Becker Muscular Dystrophy (BMD)

Becker muscular dystrophy, also known as “BMD”, is a form of muscular dystrophy, a genetic disorder that gradually makes the body's muscles weaker and smaller. BMD is similar to Duchenne muscular dystrophy “DMD”, but it is a less severe form and allows better voluntary muscle control except the heart muscle is also affected with dilated cardiomyopathy, typically begins in adolescence.  Both BMD and DMD occurs primarily in boys, but BMD is less frequent in which the birth prevalence is 1 in 30,000 newborn males.

The symptoms of BMD are similar to DMD but start later and are milder with slower yet less predictable course.

BMD often has a range of onset age, from late childhood to adolescence or late twenties, with average age of diagnosis is about 11 years old. Initial symptoms include cramping during exercise and diminished stamina while doing physical activities. Muscle loss usually begins in the proximal muscles, most often from the hip, pelvic area, thighs and shoulders, and patients are noticed to often have enlarged calf muscles. To compensate for muscle deterioration, patients often walk on toes with their stomach forward or walk with a waddling gait. Over time, patients gradually lose their balance and coordination with signs of frequent falls. There is also a shortening of muscle fibers which lead to the inability to move certain muscles (contractures).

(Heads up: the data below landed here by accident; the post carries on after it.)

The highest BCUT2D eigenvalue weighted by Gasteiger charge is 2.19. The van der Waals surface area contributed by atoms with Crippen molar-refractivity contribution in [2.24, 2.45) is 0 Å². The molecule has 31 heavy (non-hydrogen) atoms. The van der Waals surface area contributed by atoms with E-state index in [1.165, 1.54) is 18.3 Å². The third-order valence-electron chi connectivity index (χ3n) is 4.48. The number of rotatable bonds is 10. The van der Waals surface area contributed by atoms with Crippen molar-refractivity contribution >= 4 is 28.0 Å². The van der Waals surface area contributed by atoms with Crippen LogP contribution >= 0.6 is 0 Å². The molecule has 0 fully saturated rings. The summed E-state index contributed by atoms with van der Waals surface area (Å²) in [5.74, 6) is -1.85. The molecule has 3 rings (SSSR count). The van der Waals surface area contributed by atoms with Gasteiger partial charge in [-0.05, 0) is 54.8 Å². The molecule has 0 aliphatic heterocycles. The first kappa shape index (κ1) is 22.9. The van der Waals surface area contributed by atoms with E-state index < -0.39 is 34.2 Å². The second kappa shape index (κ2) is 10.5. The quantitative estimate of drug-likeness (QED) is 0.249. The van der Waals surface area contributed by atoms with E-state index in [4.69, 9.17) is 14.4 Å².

However, dissimilar to DMD, BMD patients can walk independently, and this ability is usually lost from between the ages of 40-60, although this could sometimes happen earlier. Breathing muscles tend to stay strong enough that a ventilator or other mechanical breathing help isn't needed although at times some patients may feel breathless and fatigued.

In later life, patient often have significant heart involvement such as dilated cardiomyopathy, the most common cause of death in individuals with BMD, which enlarges and weakens the heart muscle, preventing it from pumping blood efficiently.

Some patients are also noted to have cognitive problems which include attention focusing, verbal learning and memory, and emotional interaction.

Similar to DMD, BMD is caused due to a specific mutation of the dystrophin gene on the X chromosome. Instead of producing the protein dystrophin which helps protect muscle fibers and play a role in chemical signaling within cells, it produces a protein called dystrophia that causes muscle fibers to gradually weaken and wear away. However, it is different from DMD in the sense that while there is no functional dystrophin produced in DMD, some is produced in BMD, thus its symptoms are milder.

Carriers are females who have a normal dystrophin gene on one X chromosome and an abnormal dystrophin on the other X chromosome. Most carriers appear normal, but a minority (about 10 percent) can exhibit symptoms associated to BMD, namely skeletal and cardiovascular complications.